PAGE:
Image credit: SAS-Africa

“Our AMR Ambassadorial program started in July 2022. It was a program designed for young people passionate about changing the negative narrative about antimicrobial resistance in the African region and the world at large.” –  Daniel Waruingi, 2022 PAR Grantee

Young people have an important role to play in the fight against AMR. They are the future leaders, scientists, and healthcare professionals who will shape the way we approach public health issues. They have a unique perspective on the challenges the world is facing. By joining the fight against AMR, young people can help raise awareness of the problem and promote best practices for the responsible use of antibiotics. This is the idea behind the Foundation to Prevent Antibiotic Resistance’s (PAR) early career grant program.

“When I was applying for the PAR grant, I was thinking of a movement of young people working together to champion the fight against antibiotic resistance,” said Daniel Waruingi, a 2022 PAR early career grantee. After receiving the grant Daniel using his SAS-Africa platform organised a program to equip young AMR enthusiasts with the knowledge and skills to combat the menace of AMR in Africa. SAS Africa over the past 6 months has so far organised 32 webinars, created an informational website and increased AMR conversation on social media. So far more than 2000 students have been directly impacted.

The defining angle of Daniels’s project is the focus on young people and students in Africa. Students and young professionals in Kenya, Nigeria, Uganda, Zambia, Tanzania, Ghana, Cameroon, Rwanda, Zimbabwe Burkina Faso, and Namibia have been part of the ambassadorial program and webinars. The objective of the project is to establish a sustainable engagement of AMR interventions that takes on a multidisciplinary approach and has a keen focus on grassroots engagement. It is also to foster shared learning through the building of a resilient AMR Ambassadors network on the African continent.

Outcome Harvesting

Chart, diagram

Description automatically generated
Number of students and early career professionals who have been part of SAS Africa’s event between June 2022 and January 2023

Education: Daniel and his team organised educational programs to inform and train young people on how to combat AMR in their communities and also on career options in the field of AMR research and advocacy. The team has also made some of the videos from this part of the program available on YouTube. So far, 876 people have watched lectures and workshops on Youtube.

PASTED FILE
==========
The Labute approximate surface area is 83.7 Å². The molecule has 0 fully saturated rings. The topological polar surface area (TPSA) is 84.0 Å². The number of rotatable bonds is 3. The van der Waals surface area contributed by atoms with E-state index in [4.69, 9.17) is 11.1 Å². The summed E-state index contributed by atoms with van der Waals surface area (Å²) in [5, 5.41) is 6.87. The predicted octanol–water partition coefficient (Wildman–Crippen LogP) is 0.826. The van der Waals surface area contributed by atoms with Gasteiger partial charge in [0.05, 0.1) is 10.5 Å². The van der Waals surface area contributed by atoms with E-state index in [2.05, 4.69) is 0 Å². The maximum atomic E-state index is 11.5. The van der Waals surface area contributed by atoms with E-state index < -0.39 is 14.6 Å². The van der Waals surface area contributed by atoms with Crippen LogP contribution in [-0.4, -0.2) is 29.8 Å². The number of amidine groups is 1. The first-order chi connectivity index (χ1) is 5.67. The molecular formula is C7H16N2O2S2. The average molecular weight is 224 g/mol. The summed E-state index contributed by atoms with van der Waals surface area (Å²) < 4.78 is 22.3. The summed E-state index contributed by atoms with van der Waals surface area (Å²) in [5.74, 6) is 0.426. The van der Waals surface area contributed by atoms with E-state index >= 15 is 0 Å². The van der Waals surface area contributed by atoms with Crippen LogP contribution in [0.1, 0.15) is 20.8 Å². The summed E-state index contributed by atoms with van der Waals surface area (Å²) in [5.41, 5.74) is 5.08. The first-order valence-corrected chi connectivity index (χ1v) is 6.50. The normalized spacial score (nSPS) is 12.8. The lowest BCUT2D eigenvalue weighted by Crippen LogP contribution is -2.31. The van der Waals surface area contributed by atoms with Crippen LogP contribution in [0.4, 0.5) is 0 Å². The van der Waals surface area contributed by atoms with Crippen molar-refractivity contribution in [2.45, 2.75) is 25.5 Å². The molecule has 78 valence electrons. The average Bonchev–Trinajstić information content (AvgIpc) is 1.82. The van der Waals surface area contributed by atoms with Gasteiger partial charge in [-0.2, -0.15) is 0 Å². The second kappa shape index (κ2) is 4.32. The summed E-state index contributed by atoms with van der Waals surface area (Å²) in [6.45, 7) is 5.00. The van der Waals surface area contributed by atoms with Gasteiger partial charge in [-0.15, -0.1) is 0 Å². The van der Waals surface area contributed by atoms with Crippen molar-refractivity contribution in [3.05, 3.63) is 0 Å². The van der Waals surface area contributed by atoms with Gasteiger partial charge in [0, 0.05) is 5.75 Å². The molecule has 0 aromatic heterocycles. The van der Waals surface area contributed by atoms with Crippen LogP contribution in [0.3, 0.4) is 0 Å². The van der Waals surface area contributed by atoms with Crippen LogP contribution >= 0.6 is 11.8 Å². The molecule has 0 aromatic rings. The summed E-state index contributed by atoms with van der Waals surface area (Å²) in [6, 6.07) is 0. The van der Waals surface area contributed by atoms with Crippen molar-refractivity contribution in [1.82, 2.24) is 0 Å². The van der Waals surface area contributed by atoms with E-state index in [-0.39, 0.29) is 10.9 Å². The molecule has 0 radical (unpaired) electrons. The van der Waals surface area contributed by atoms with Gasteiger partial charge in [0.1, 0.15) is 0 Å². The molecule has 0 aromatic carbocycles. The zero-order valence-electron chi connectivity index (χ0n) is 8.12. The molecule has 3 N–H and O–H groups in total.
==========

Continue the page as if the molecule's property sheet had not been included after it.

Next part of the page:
According to Daniel, his team invited global and local experts from different spheres of Antimicrobial Resistance to deliver informative lectures and conversations towards exposing young people to various multidisciplinary approaches to combat AMR.

Online Media: In addition to organising webinars and training, SAS Africa also uses PAR funding to create the Ambassadors Program website and promotional videos. The program designed promotional videos and a website. The content shared regularly on the website and social media is targeted at non-medical students. With this non-medical students were able to participate in various activities. As of February 2023, 4607 people have visited the website and 2041 have followed SAS on Twitter. 

After the various engagement activities, SAS-Africa also supports participants in different AMR activities in their countries and communities to promote grassroots engagement and a multidisciplinary approach in the fight against AMR. The project is expected to be better during the second implementation phase which starts in March 2023. The analytics of the program is also available on the website 

A picture containing text, screenshot, person

Description automatically generated

SAS-Africa launched an Ambassadorial program in 2022

“Since the SAS program, I have started investing my time and resources to actively promote the rational use of antimicrobials in their local communities,” said a participant.

As a student doctor, I have now embraced best practices towards AMR prevention in my community. I am also advocating for the same among my colleagues during placements, rotations, attachments, and clinical rotations to ensure that antibiotics are used rationally”, said a student doctor who participated in the fellowship program.

“After engaging in the program, I am now more intrigued to review patient files, and assess whether the management of the patients is informed by the prescribed investigation, and diagnosis protocols, and whether management with antimicrobials was as per the local or World Health Organization guidelines,” said another student doctor during a webinar.

Daniel’s team has also supported the restructuring of the Manchester University AMR Short Course. This free-access course is hosted on the university’s Blackboard platform. At present, the program participants are taking the course as a pilot.

To learn more about the project visit here

Participants at an event organised by the Kenya WAAW National Committee under the leadership of the Ministry of Health in Kenya